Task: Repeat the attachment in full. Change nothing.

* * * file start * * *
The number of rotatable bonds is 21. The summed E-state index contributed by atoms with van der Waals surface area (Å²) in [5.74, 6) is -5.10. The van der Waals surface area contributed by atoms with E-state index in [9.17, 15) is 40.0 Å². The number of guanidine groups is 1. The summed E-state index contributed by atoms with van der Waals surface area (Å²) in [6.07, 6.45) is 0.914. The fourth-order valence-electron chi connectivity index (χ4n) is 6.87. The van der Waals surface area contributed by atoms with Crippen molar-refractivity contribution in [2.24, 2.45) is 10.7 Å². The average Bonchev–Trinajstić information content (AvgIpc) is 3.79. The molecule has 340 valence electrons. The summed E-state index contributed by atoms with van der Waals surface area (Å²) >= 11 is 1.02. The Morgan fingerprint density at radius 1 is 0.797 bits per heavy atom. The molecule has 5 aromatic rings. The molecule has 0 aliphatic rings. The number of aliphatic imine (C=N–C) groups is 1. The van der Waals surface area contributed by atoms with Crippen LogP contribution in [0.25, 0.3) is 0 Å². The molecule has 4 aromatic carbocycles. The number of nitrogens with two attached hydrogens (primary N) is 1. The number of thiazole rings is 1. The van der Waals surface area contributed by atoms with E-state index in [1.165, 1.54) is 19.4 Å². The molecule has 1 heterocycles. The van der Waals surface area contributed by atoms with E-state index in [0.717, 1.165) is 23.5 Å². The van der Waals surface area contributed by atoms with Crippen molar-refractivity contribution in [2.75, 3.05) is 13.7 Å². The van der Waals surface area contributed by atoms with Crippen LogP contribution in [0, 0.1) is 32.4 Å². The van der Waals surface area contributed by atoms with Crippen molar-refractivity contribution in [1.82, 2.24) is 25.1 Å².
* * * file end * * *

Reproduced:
The number of rotatable bonds is 21. The summed E-state index contributed by atoms with van der Waals surface area (Å²) in [5.74, 6) is -5.10. The van der Waals surface area contributed by atoms with E-state index in [9.17, 15) is 40.0 Å². The number of guanidine groups is 1. The summed E-state index contributed by atoms with van der Waals surface area (Å²) in [6.07, 6.45) is 0.914. The fourth-order valence-electron chi connectivity index (χ4n) is 6.87. The van der Waals surface area contributed by atoms with Crippen molar-refractivity contribution in [2.24, 2.45) is 10.7 Å². The average Bonchev–Trinajstić information content (AvgIpc) is 3.79. The molecule has 340 valence electrons. The summed E-state index contributed by atoms with van der Waals surface area (Å²) >= 11 is 1.02. The Morgan fingerprint density at radius 1 is 0.797 bits per heavy atom. The molecule has 5 aromatic rings. The molecule has 0 aliphatic rings. The number of aliphatic imine (C=N–C) groups is 1. The van der Waals surface area contributed by atoms with Crippen LogP contribution in [0.25, 0.3) is 0 Å². The molecule has 4 aromatic carbocycles. The number of nitrogens with two attached hydrogens (primary N) is 1. The number of thiazole rings is 1. The van der Waals surface area contributed by atoms with E-state index in [1.165, 1.54) is 19.4 Å². The molecule has 1 heterocycles. The van der Waals surface area contributed by atoms with E-state index in [0.717, 1.165) is 23.5 Å². The van der Waals surface area contributed by atoms with Crippen molar-refractivity contribution in [2.75, 3.05) is 13.7 Å². The van der Waals surface area contributed by atoms with Crippen LogP contribution in [0, 0.1) is 32.4 Å². The van der Waals surface area contributed by atoms with Crippen molar-refractivity contribution in [1.82, 2.24) is 25.1 Å².